MONDAY, Nov. 30 (HealthDay News) -- West Nile virus still poses a threat to organ transplant and blood product recipients, despite the introduction of nationwide screening, according to a report published in the Nov. 20 issue of the U.S. Centers for Disease Control and Prevention's Morbidity and Mortality Weekly Report.
General Population May Have Some Immunity to Swine Flu
THURSDAY, Nov. 26 (HealthDay News) -- Swine flu has many immunological similarities to seasonal flu, and the general population has some pre-existing immunity to swine flu, suggesting that swine flu infection may not be as severe as feared, according to a study published online Nov. 16 in the Proceedings of the National Academy of Sciences.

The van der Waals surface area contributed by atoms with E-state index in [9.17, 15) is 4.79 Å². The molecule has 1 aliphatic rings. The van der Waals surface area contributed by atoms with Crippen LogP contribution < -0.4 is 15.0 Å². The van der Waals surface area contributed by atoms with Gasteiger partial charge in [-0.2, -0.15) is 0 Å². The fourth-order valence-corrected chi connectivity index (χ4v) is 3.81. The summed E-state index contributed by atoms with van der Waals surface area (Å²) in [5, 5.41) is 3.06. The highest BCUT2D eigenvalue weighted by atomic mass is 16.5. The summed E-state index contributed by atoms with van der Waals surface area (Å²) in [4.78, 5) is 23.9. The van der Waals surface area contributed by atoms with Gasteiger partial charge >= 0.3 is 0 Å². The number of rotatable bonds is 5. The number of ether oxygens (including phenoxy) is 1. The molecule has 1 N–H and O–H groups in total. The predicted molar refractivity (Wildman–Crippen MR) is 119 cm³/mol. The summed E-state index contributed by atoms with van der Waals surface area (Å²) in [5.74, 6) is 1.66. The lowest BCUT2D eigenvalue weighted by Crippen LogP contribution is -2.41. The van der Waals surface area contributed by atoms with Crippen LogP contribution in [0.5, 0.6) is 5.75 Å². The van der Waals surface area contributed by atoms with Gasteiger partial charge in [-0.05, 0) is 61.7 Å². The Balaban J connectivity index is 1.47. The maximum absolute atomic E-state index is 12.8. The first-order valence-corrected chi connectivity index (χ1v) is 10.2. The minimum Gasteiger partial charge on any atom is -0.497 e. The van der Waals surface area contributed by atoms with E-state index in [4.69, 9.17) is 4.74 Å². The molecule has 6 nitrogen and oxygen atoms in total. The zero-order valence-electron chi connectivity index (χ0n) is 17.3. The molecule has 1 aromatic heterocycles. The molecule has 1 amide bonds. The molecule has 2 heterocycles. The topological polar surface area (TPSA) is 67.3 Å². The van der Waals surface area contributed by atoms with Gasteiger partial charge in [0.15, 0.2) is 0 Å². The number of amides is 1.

CDC: Worrisome Spike Seen in Pneumococcal Disease
WEDNESDAY, Nov. 25 (HealthDay News) -- H1N1 vaccine supply continues to increase, but serious pneumococcal infections are on the rise around the country, according to a Nov. 25 press briefing held by the U.S. Centers for Disease Control and Prevention.
Most Medical Journals Have Conflict of Interest Policies
TUESDAY, Nov. 24 (HealthDay News) -- Most high impact factor journals have publicly available conflict of interest statement policies, but there is a great deal of variation among journals, which could be confusing for authors, according to a study in the Nov. 25 issue of the Journal of the American Medical Association.
Home-Based Care Effective for Advanced HIV Infection
TUESDAY, Nov. 24 (HealthDay News) -- Home-based antiretroviral care is as effective as facility-based care for Ugandan patients with advanced HIV infection at much lower cost to the patient, according to a study published online Nov. 24 in The Lancet.